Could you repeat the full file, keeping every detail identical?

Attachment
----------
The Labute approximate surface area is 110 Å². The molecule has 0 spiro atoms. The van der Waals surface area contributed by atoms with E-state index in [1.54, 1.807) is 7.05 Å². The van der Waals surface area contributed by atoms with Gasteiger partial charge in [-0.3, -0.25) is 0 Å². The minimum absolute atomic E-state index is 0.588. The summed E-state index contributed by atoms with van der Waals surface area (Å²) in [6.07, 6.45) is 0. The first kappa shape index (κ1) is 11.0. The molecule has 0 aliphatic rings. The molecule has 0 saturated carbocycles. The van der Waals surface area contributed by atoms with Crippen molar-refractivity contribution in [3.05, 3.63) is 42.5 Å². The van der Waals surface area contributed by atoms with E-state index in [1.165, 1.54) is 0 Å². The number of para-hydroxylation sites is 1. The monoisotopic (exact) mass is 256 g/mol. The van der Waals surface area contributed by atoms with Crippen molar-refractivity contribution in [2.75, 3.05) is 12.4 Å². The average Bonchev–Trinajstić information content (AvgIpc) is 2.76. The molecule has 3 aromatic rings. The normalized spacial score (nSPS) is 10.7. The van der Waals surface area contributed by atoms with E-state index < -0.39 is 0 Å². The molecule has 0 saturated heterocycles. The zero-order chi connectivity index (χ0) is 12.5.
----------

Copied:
The Labute approximate surface area is 110 Å². The molecule has 0 spiro atoms. The van der Waals surface area contributed by atoms with E-state index in [1.54, 1.807) is 7.05 Å². The van der Waals surface area contributed by atoms with Gasteiger partial charge in [-0.3, -0.25) is 0 Å². The minimum absolute atomic E-state index is 0.588. The summed E-state index contributed by atoms with van der Waals surface area (Å²) in [6.07, 6.45) is 0. The first kappa shape index (κ1) is 11.0. The molecule has 0 aliphatic rings. The molecule has 0 saturated carbocycles. The van der Waals surface area contributed by atoms with Crippen molar-refractivity contribution in [3.05, 3.63) is 42.5 Å². The van der Waals surface area contributed by atoms with E-state index in [1.165, 1.54) is 0 Å². The number of para-hydroxylation sites is 1. The monoisotopic (exact) mass is 256 g/mol. The van der Waals surface area contributed by atoms with Crippen molar-refractivity contribution in [2.75, 3.05) is 12.4 Å². The average Bonchev–Trinajstić information content (AvgIpc) is 2.76. The molecule has 3 aromatic rings. The normalized spacial score (nSPS) is 10.7. The van der Waals surface area contributed by atoms with E-state index < -0.39 is 0 Å². The molecule has 0 saturated heterocycles. The zero-order chi connectivity index (χ0) is 12.5.